About mines and houses: a ruling on expenditure incurred to implement a housing scheme

In our Alert of 29 April 2016, we discussed the Ruling dealing with the tax consequences of a housing scheme carried out by a mining company, specifically whether such a housing scheme would give rise to a fringe benefit in the hands of the beneficiaries of the scheme (Every house has a story: Does employer-provided accommodation always constitute a fringe benefit?). In this article, we discuss another Ruling dealing with certain tax consequences from the perspective of the mines which implement the housing scheme. On 10 June 2016, the South African Revenue Service (SARS) issued Binding Private Ruling 239 (Ruling) which deals with the income tax consequences resulting from cash contributions to be made by the Applicant (as a party to a mining joint venture) to a special purpose vehicle established to provide housing for the employees of the joint venture and the Applicant’s group of companies.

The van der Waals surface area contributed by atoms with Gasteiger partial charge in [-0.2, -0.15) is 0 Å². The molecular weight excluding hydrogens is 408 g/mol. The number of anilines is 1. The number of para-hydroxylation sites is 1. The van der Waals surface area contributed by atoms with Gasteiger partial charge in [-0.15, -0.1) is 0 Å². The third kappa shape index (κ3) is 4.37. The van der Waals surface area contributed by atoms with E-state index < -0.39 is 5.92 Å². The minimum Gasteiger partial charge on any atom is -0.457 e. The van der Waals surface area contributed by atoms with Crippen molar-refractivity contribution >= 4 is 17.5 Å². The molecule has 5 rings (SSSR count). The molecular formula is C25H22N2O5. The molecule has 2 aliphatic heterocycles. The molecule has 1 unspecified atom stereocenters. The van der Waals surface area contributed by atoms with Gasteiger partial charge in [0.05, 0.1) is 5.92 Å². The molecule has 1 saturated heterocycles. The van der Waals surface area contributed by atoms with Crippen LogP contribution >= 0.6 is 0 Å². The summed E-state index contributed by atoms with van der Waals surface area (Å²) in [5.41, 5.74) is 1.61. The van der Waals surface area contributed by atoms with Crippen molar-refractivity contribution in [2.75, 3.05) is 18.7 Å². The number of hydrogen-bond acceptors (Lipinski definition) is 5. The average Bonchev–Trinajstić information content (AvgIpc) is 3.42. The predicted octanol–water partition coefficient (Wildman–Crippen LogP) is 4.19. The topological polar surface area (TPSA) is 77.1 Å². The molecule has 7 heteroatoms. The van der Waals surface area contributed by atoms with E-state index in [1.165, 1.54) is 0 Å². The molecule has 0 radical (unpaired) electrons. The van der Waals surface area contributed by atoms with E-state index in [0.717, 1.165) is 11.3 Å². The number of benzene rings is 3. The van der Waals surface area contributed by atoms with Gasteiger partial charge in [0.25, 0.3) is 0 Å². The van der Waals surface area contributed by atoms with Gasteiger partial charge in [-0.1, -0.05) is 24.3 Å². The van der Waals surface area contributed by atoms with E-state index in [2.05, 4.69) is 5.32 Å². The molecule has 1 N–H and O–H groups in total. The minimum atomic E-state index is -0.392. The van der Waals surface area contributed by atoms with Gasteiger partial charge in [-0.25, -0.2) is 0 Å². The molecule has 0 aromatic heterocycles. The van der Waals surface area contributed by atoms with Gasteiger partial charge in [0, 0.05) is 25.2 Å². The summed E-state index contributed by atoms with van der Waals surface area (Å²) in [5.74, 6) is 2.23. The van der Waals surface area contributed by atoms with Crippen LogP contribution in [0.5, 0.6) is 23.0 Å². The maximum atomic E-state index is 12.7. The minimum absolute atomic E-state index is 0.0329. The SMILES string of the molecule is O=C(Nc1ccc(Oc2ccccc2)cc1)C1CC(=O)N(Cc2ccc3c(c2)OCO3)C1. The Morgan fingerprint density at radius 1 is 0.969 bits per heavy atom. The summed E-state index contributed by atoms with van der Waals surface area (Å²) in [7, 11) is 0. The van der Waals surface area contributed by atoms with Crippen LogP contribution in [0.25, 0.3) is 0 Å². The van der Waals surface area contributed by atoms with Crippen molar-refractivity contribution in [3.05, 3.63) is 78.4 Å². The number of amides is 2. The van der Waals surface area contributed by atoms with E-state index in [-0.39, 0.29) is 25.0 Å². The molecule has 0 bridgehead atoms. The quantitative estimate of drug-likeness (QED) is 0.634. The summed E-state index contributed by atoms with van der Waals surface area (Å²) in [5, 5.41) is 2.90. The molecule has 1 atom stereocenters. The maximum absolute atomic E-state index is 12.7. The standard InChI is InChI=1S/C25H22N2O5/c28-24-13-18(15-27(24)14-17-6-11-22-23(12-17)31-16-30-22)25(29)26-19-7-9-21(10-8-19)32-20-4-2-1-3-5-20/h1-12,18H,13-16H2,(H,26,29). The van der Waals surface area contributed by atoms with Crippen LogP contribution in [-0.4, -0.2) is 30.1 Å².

Beware of tax on dividend stripping and manipulation of dividend rights

Author: Ben Strauss. Dividends paid by local companies are generally exempt from income tax in the hands of shareholders and, in certain cases, are either exempt from dividends tax or subject to a reduced rate of dividends tax. Taxpayers may be tempted to enter into transactions where they either do “dividend stripping”, or manipulate the right to receive dividends to avoid income tax, capital gains tax (CGT) or dividends tax.

Reinstatement of a deregistered company in the context of an amalgamation transaction

The South African Revenue Service recently released Binding Private Ruling No 237 (Ruling), which dealt with the reinstatement of a deregistered company in the context of the transfer of immovable properties in terms of an amalgamation transaction. A company (Company) had previously sold its business as a going concern to another company (Applicant) in terms of an “amalgamation transaction” as defined in s44 of the Income Tax Act, No 58 of 1962 (Act). The assets of the business included certain immovable properties.